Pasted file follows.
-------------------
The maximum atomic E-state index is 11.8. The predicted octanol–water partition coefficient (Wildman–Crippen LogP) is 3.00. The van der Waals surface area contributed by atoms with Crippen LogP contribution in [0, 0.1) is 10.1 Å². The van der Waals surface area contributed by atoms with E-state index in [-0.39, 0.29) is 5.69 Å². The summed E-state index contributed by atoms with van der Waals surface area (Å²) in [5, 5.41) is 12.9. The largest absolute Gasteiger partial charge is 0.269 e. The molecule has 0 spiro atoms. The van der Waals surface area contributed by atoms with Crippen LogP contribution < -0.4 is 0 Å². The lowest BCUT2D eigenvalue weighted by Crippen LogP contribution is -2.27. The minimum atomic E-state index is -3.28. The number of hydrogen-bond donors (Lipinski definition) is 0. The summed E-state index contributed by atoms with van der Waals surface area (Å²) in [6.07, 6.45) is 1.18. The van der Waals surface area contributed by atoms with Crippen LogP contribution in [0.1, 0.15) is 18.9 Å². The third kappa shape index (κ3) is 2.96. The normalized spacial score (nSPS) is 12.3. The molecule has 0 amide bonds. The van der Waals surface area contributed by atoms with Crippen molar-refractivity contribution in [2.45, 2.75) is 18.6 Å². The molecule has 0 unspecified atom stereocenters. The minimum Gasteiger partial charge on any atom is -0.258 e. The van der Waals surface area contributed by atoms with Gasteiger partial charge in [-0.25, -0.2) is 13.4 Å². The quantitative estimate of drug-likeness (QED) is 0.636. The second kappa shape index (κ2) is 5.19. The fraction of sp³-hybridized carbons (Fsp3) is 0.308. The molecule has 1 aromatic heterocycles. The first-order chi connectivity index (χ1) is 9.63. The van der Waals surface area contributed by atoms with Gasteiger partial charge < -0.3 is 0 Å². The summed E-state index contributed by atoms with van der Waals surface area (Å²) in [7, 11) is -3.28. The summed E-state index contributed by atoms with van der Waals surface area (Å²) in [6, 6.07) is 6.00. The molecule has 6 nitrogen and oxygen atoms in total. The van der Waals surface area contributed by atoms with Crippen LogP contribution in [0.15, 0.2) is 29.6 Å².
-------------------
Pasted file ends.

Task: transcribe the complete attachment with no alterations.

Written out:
The maximum atomic E-state index is 11.8. The predicted octanol–water partition coefficient (Wildman–Crippen LogP) is 3.00. The van der Waals surface area contributed by atoms with Crippen LogP contribution in [0, 0.1) is 10.1 Å². The van der Waals surface area contributed by atoms with E-state index in [-0.39, 0.29) is 5.69 Å². The summed E-state index contributed by atoms with van der Waals surface area (Å²) in [5, 5.41) is 12.9. The largest absolute Gasteiger partial charge is 0.269 e. The molecule has 0 spiro atoms. The van der Waals surface area contributed by atoms with Crippen LogP contribution < -0.4 is 0 Å². The lowest BCUT2D eigenvalue weighted by Crippen LogP contribution is -2.27. The minimum atomic E-state index is -3.28. The number of hydrogen-bond donors (Lipinski definition) is 0. The summed E-state index contributed by atoms with van der Waals surface area (Å²) in [6.07, 6.45) is 1.18. The van der Waals surface area contributed by atoms with Crippen LogP contribution in [0.1, 0.15) is 18.9 Å². The third kappa shape index (κ3) is 2.96. The normalized spacial score (nSPS) is 12.3. The molecule has 0 amide bonds. The van der Waals surface area contributed by atoms with Crippen molar-refractivity contribution in [2.45, 2.75) is 18.6 Å². The molecule has 0 unspecified atom stereocenters. The minimum Gasteiger partial charge on any atom is -0.258 e. The van der Waals surface area contributed by atoms with Gasteiger partial charge in [-0.25, -0.2) is 13.4 Å². The quantitative estimate of drug-likeness (QED) is 0.636. The second kappa shape index (κ2) is 5.19. The fraction of sp³-hybridized carbons (Fsp3) is 0.308. The molecule has 1 aromatic heterocycles. The first-order chi connectivity index (χ1) is 9.63. The van der Waals surface area contributed by atoms with Gasteiger partial charge < -0.3 is 0 Å². The summed E-state index contributed by atoms with van der Waals surface area (Å²) in [7, 11) is -3.28. The summed E-state index contributed by atoms with van der Waals surface area (Å²) in [6, 6.07) is 6.00. The molecule has 6 nitrogen and oxygen atoms in total. The van der Waals surface area contributed by atoms with Crippen LogP contribution in [0.15, 0.2) is 29.6 Å².